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  • January 5, 2012 » FDA & Social Media “Guidelines”

    Lab Notes from the Innovation Lab
    FDA & Social Media “Guidelines”
    The FDA recently issued draft guidelines that impact how pharma can communicate in social media, but leaves many in the industry underwhelmed.
    The FDA publicly recognizes the value of the Internet and social media—and pharma—in public health. This, while small, is a step in the right direction.
    The

  • January 10, 2011 » Online Video: Planning for Regulatory and Marketing Success

    Integrating video in branded or disease education campaigns is an effective way to encourage patients, caregivers and healthcare professionals to engage and act. Eight out of ten Internet users in the U.S. view online video, and six out of ten pharma consumers indicate a demand for health videos. The ROI is concrete:

  • August 30, 2010 » How NOT to Build an Unbranded Website

    There’s a fundamental rule in marketing drug products: if you share positive information about your brand you also need to share the negative. This rule applies equally to branded sites as well as to unbranded or disease awareness sites in which there is a significant discussion of treatment class and products.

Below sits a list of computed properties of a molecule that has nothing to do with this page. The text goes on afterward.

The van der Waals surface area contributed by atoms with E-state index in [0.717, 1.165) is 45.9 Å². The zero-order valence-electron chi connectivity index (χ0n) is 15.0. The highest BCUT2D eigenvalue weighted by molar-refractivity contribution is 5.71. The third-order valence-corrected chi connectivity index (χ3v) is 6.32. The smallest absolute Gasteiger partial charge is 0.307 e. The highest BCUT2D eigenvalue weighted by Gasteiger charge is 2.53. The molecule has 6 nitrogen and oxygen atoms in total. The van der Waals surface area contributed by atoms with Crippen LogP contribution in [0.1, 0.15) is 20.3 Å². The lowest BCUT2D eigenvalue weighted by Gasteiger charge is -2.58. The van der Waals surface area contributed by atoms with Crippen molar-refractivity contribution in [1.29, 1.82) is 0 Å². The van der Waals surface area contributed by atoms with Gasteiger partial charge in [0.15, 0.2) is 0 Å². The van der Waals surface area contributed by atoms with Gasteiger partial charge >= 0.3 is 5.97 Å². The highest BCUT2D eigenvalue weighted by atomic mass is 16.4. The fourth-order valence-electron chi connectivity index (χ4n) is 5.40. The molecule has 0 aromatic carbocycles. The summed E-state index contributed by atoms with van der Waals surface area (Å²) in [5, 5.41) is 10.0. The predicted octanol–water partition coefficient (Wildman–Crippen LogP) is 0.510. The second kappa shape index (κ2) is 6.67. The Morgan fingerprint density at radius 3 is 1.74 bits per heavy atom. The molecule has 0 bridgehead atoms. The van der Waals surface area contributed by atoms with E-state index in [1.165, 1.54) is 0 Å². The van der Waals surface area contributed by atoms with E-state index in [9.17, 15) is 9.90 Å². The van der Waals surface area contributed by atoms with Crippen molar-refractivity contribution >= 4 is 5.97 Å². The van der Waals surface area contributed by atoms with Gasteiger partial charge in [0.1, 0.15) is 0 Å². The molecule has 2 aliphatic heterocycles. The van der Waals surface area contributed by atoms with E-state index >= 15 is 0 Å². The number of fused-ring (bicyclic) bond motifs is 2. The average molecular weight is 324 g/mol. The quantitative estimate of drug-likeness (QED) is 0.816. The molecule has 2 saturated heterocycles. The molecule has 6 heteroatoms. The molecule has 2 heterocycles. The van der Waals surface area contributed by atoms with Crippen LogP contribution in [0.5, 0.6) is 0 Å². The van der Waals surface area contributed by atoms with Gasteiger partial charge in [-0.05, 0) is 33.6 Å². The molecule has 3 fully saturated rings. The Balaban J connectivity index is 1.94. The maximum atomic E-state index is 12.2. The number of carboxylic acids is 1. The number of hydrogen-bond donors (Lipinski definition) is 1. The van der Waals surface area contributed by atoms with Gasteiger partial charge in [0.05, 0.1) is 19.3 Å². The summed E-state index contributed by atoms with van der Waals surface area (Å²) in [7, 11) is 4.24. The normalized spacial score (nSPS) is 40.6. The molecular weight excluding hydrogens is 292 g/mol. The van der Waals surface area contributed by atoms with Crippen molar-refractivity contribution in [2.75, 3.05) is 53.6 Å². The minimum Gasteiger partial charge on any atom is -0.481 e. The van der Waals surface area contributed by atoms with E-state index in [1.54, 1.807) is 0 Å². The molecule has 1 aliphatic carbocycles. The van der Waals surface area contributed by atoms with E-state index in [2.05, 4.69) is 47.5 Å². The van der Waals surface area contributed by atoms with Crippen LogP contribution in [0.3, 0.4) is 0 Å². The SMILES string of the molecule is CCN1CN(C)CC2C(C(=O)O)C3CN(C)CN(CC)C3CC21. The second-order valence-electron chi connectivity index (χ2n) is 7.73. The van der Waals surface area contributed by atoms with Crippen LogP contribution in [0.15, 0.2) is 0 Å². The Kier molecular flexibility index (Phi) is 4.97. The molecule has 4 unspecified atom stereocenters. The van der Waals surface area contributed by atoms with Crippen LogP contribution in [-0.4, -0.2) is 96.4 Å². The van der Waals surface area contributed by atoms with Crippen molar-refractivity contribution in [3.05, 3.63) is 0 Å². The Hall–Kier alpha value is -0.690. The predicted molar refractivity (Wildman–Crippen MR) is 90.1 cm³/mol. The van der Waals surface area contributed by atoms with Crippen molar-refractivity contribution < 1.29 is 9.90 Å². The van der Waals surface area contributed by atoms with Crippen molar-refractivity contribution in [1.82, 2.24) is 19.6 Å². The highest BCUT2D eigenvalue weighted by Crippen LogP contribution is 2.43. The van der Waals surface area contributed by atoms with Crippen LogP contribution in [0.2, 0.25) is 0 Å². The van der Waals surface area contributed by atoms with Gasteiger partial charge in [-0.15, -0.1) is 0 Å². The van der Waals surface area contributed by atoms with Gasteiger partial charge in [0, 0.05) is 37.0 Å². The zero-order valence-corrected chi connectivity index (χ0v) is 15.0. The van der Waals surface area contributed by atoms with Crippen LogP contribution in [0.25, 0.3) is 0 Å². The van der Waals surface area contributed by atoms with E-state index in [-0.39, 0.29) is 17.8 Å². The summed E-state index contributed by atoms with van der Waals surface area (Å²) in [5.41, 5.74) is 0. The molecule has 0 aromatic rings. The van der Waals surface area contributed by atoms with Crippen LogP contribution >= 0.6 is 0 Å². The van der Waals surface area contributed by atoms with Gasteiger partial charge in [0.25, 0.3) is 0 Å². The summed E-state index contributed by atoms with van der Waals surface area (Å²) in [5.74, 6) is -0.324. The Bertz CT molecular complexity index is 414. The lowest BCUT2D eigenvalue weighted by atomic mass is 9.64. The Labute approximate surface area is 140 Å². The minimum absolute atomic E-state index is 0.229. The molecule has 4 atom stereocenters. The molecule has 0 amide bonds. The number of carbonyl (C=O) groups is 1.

In February 2004, the US

  • August 12, 2010 » Novartis’s Most Recent Letter: Social Media—Facebook—is the Channel Not the Issue

    So at this point most folks have heard about the Novartis letter regarding the Tasigna.com Facebook Share feature; in the event that you didn’t, here is what happened:

    On July 29, 2010 the FDA issued a warning letter to Novartis for the Facebook share button and sharebar on the Tasigna product website – both consumer and HCP sides. The issue was that when a user clicked the share button, it displayed a post on the user’s Facebook wall. The post was a statement (that varied by page) that typically included the brand name and the indication. It was a brief statement with a link to the website, so of course it did not include fair balance. Further, language within the statement used on some of the pages used superiority language that FDA had previously told them not to use.

  • April 22, 2010 » Next Under the Knife… Pharma SEO

    The FDA finally took notice, this past April, of Paid Search when they decided to send out 40 letters to some of the most high profile pharma brands around. One letter that stood out among the bunch was received by Plavix, which in fact was a Paid Inclusion listing (which no longer exists) and not a Paid Search ad. This, in my mind, raises larger concern as to whether or not the FDA realizes what it stumbled upon, and if they will ever take an axe to the fine SERPs (Search Engine Results Page) that we pharma SEOs have crafted over the years?!

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